Monday, 30 May 2011

Chick factor

Bad weather this bank holiday weekend meant we didn't do a lot. We did make a quick trip to Sevenoaks Wildlife Reserve, where baby birds were the theme of the day.

From Grebe hide, this sleepy puffball of a fledgling Blue Tit was just about visible through the willow leaves.

It was briefly joined (not that it noticed) by a more lively baby Great Tit, calling for its parents, which were not listening.

From the viewing mound we could see that the Mute Swans on the big lake had a cygnet - surely they must have started off with more than one? There are two other Mute females on eggs around the reserve that I know of, hopefully they will have more luck.

I spent a few moments here pointing my camera at one of the three or so Sand Martins hawking over the water. Was pleasantly surprised to get a few sharpish shots. It looks to me like it has a billful of food here.

A pair of Red-eyed Damsels in tandem. There was not that much Odonata activity today, probably because it was a bit chilly and breezy.

I thought at the time I took this shot that the Pond Skater had too many legs. Closer examination revealed that it's actually an amorous couple. Well, the male is amorous, the female seems more interested in the prey she's caught.

Our walk around the reserve was curtailed at this point when we met a very friendly grey cat, who seemed like he might be lost - this was a good distance from any houses. After resolving to take him to the nearest vets' to be scanned for a chip, we carried him to the visitor centre, where he suddenly freaked out and I had to let him go. The visitor centre staff said that he is not a stray but lives locally and visits a lot, and when they see him they throw water at him (hence his anxiety at being near the visitor centre, I suppose).

The day before this, I went to Tonbridge to see Michele, on her last weekend at her mum's place before she moves into her shiny new house in Southborough. I'm always surprised by how many birds visit this small garden. Today I saw this fine male Chaffinch, and more excitingly a Great Spotted Woodpecker was calling from a tree in the garden opposite.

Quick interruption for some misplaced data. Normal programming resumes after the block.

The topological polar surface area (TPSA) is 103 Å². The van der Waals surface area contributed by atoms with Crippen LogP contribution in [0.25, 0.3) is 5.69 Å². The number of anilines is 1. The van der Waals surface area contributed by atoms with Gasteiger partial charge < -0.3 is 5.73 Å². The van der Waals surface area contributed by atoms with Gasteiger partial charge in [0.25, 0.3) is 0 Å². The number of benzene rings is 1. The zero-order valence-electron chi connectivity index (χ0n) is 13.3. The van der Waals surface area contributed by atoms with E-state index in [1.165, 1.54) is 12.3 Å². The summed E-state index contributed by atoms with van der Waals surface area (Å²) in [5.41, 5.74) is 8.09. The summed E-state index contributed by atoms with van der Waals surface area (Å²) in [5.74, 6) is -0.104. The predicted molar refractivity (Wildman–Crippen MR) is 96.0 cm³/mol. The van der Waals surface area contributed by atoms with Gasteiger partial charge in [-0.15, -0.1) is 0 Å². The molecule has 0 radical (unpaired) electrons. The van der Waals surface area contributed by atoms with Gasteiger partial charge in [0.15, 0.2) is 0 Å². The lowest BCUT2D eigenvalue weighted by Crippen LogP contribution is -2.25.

The baby House Sparrows of the other week have grown up and wised up a bit. New babies on the block were a family of Starlings. The youngsters are very different to their parents, and spark a rash of identification queries on the various birding forums every year.

This brood were happily feeding themselves, but still didn't miss the chance to beg for a handout from a parent.


ShySongbird said...

Those juvenile Starlings and their parents are such a noisy mob! Very entertaining though :)

Love the photo of the little Great Tit.

Your cat story reminded me of when we encountered a dog during a walk round a small, local Nature reserve. There was no one else around and the dog followed us as we walked. As someone who is besotted with dogs I couldn't bear the thought that it might be lost so as we left we knocked at the door of the only house in the area. The dog had followed us until we got to the house where it hung around by the gate. The house owner took a rather uninterested look and confirmed it was his and that it 'always wanders around the reserve'. He made no move to encourage it inside and as we left the dog would have been quite happy to leap in our car and come home with us!

Marianne said...

Thank you Songbird :)

Thoughtless pet owners are the pits - I bet you wished you could have taken that dog home with you! I've been doing voluntary bits and pieces for a local rescue charity and some of the stories behind the poor cats and dogs who've come into their care are just awful.

James McKenzie said...

Great Photos Again Marianne, and I love the story's as well.